Audiences differ so wonderfully from region to region, city to city, theatre to theatre. Over a long-history of theatre going, my favorite audience experiences have been at American Repertory Theatre, in Cambridge, MA, where I enjoyed season tickets during the mid 1980s. It was a lively engaged audience made up equally of Harvard smarty pants and Boston area suburbanites coming into town for an event. In a very different locale, I've equally enjoyed the audience for The Oklahoma Shakespearean Festival, in Durant, Ok., where it brought so much less in the way of preconceived notions about what theater 'should' be.
And now, I'm thoroughly enjoying the audience at The Walnut Street Theatre. I've been in the house during many preview performances, checking my mental notes on lines, actions, and blocking of the actors for whom I'm understudying. The audience around me is very comfortable with theater, and I detect little, if any, self-consciousness about it. I've seen self-congratulatory audiences proud of their 'culture' (e.g., at The Alley, in Houston) and audiences energized and excited (e.g., Oregon Shakespeare Festival, in Ashland), but rarely outside of New York have I seen audiences so at home. The talking and laughing and visiting between audience members during intermission is relaxed and extends right through the warning bells; many people don't sit down until after the lights start dimming. The dress code is no code. There are guys who look like they've just ditched their garage uniforms, school girls in dresses too-short, suburbanites dress all up-and-down the scale, and locals who've walked to the theatre at the spur of the moment, as if they'd been home choosing between an evening at the theatre or watching Law & Order, and tonight theater happened to win. I love this crowd.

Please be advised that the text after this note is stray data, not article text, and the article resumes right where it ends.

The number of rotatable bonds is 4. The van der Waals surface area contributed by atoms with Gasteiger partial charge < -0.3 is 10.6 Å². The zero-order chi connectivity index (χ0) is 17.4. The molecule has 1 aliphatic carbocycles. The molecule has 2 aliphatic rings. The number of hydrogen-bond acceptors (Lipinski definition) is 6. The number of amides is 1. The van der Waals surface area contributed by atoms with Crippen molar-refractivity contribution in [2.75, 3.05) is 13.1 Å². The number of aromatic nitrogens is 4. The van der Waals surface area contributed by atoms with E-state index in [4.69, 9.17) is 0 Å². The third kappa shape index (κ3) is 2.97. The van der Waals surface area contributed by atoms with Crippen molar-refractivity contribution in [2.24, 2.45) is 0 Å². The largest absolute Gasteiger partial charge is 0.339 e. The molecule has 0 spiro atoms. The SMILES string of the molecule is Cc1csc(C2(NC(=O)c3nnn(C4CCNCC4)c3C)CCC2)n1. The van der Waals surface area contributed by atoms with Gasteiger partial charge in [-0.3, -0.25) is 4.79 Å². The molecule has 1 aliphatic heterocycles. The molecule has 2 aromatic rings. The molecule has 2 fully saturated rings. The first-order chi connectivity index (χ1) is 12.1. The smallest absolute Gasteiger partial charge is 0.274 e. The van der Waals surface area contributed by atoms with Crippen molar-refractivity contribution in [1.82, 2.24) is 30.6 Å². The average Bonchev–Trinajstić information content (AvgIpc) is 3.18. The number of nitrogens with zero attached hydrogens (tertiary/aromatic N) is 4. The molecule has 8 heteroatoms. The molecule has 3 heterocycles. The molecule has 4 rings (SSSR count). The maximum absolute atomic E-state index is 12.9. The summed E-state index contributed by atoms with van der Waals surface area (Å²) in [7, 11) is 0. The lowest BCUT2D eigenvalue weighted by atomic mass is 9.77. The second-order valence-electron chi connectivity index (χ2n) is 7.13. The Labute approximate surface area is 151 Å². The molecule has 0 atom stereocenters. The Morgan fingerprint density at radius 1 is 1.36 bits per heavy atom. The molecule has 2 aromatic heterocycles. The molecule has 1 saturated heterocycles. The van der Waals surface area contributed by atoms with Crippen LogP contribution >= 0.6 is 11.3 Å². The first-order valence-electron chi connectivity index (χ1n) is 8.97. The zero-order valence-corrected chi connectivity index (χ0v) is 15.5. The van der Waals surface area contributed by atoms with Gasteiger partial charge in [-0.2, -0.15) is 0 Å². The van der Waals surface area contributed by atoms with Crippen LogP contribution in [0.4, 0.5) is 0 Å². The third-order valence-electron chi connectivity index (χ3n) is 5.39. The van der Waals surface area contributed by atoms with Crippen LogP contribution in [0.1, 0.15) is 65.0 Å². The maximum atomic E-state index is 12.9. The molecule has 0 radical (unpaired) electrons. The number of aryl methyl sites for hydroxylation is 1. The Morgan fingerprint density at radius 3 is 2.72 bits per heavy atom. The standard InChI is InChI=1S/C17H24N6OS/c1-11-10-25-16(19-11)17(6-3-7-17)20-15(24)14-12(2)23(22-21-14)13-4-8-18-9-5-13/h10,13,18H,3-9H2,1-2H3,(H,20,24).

And the size of the houses! The auditorium capacity is 1100. Preview audiences have been numbering 750-800. Thrilling.
And they love Noel Coward. Awesome.